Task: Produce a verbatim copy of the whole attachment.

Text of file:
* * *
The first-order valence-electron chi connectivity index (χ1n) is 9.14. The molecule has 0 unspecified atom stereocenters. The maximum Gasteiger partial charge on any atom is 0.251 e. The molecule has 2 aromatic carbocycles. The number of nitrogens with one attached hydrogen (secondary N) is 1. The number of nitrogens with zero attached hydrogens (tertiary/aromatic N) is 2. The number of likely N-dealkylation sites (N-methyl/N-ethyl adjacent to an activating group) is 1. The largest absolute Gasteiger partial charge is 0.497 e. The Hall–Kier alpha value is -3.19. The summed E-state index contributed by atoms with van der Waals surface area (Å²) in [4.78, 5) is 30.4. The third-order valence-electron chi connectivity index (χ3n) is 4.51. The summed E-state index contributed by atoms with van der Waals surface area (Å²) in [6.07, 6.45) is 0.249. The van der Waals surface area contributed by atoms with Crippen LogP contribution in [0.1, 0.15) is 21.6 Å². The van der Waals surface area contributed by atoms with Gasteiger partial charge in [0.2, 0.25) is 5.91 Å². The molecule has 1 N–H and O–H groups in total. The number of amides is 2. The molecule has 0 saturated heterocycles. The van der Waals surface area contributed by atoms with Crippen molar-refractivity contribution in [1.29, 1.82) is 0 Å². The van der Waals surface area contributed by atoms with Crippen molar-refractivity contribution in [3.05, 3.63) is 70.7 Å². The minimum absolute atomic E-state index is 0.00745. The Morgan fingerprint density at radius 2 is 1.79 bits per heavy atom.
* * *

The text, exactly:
The first-order valence-electron chi connectivity index (χ1n) is 9.14. The molecule has 0 unspecified atom stereocenters. The maximum Gasteiger partial charge on any atom is 0.251 e. The molecule has 2 aromatic carbocycles. The number of nitrogens with one attached hydrogen (secondary N) is 1. The number of nitrogens with zero attached hydrogens (tertiary/aromatic N) is 2. The number of likely N-dealkylation sites (N-methyl/N-ethyl adjacent to an activating group) is 1. The largest absolute Gasteiger partial charge is 0.497 e. The Hall–Kier alpha value is -3.19. The summed E-state index contributed by atoms with van der Waals surface area (Å²) in [4.78, 5) is 30.4. The third-order valence-electron chi connectivity index (χ3n) is 4.51. The summed E-state index contributed by atoms with van der Waals surface area (Å²) in [6.07, 6.45) is 0.249. The van der Waals surface area contributed by atoms with Crippen LogP contribution in [0.1, 0.15) is 21.6 Å². The van der Waals surface area contributed by atoms with Gasteiger partial charge in [0.2, 0.25) is 5.91 Å². The molecule has 1 N–H and O–H groups in total. The number of amides is 2. The molecule has 0 saturated heterocycles. The van der Waals surface area contributed by atoms with Crippen molar-refractivity contribution in [1.29, 1.82) is 0 Å². The van der Waals surface area contributed by atoms with Crippen molar-refractivity contribution in [3.05, 3.63) is 70.7 Å². The minimum absolute atomic E-state index is 0.00745. The Morgan fingerprint density at radius 2 is 1.79 bits per heavy atom.